CXO

Executives think they know the top reasons employees quit; they're dead wrong

There's a disconnect between what company leaders think drives turnover and what workers actually say, according to a Paycor report.

With US national unemployment sitting at an historic low of 3.8%, employee retention is the new barometer of success for SMBs, according to a Wednesday report from Paycor. However, a major disconnect exists between what executives believe drives employee turnover, and the real reasons employees quit their jobs, the report found.

Of the 700 HR directors, CEOs, and CFOs from SMBs surveyed, only 50% said their organization monitors turnover metrics, the report found. Among those that do, many track only voluntary turnover instead of including involuntary turnover as well. This means if the company does have a problem, they might not know about it, the report noted.

SEE: IT jobs 2018: Hiring priorities, growth areas, and strategies to fill open roles (Tech Pro Research)

Here are the top three reasons that executives said they believe employees quit their jobs:

  1. Compensation (52%)
  2. Poor career advancement (37%)
  3. Performance (37%)

And here are the top three reasons why employees said they actually quit, according to past worker surveys:

  1. Bad bosses: Bad managers account for 75% of voluntary turnover. (Source: SHRM)
  2. Lack of recognition: Only 1 in 3 employees strongly agree that they are properly recognized for their contributions. And people who routinely feel ignored are twice as likely to quit. (Source: Gallup)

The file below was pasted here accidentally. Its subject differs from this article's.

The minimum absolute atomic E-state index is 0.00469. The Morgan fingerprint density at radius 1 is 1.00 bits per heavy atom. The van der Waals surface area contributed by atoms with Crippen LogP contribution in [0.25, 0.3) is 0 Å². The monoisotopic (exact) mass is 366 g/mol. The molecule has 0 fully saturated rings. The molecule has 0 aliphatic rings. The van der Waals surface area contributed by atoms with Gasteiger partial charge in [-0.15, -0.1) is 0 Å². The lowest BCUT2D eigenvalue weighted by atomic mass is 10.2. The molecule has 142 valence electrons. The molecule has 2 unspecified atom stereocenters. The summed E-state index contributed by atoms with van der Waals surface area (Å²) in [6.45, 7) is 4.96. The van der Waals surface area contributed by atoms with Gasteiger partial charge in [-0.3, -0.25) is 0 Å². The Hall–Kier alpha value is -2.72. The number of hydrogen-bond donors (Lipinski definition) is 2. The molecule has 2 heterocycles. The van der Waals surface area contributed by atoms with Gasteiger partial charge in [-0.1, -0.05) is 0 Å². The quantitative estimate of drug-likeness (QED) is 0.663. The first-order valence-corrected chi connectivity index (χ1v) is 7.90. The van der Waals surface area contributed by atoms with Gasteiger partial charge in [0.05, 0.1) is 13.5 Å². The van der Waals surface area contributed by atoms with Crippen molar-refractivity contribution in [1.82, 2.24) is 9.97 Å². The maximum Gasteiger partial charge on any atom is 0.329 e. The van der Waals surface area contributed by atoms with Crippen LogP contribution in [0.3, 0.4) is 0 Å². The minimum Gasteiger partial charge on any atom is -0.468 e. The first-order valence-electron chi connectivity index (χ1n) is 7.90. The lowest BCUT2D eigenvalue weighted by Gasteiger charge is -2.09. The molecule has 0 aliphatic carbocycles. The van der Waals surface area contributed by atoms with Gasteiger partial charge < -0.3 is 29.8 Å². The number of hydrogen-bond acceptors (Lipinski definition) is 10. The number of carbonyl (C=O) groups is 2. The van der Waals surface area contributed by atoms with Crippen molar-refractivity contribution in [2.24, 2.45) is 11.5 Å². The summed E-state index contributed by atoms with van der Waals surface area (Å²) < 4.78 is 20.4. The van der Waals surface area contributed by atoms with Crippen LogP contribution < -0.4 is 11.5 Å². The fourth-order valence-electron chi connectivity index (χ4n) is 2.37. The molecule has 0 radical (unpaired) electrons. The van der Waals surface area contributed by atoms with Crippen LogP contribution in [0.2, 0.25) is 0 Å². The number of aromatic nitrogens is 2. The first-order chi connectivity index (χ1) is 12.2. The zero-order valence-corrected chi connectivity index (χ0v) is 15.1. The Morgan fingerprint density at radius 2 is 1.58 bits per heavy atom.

3. Burnout: 50% of millennials, 40% of Gen X, and 35% of baby boomers said burnout makes them leave their jobs. (Source: Staples Workplace Study)

This disconnect can be expensive, as the average cost to hire a new employee is $4,425, and 42% of SMBs report hiring expenses in excess of $5,000, according to a 2017 SHRM report.

The report offered the following tips to better track employee turnover and prevent it in the future:

  1. Build a basic understanding of how many employees leave your organization each year so you can benchmark your retention efforts over time.
  2. Measure your current turnover rates by pay, length of service, or manager, to identify problem areas and opportunities to improve.
  3. Track hires and terminations by month, to measure up how hiring stacks against turnover.
  4. Break down turnover results over different time frames to find areas of improvement and decline, especially as you try out new retention initiatives.

The big takeaways for tech leaders:

  • Only 50% of executives said their organization tracks turnover metrics. — Paycor, 2018
  • The top reasons why executives believe employees quit are compensation, poor career advancement, and performance, while employees say the top reasons they actually quit are bad managers, lack of recognition, and burnout. — Paycor, 2018

Also see

istock-959752610.jpg
Image: iStockphoto/natasaadzic

About Alison DeNisco Rayome

Alison DeNisco Rayome is a Staff Writer for TechRepublic. She covers CXO, cybersecurity, and the convergence of tech and the workplace.

Editor's Picks

Free Newsletters, In your Inbox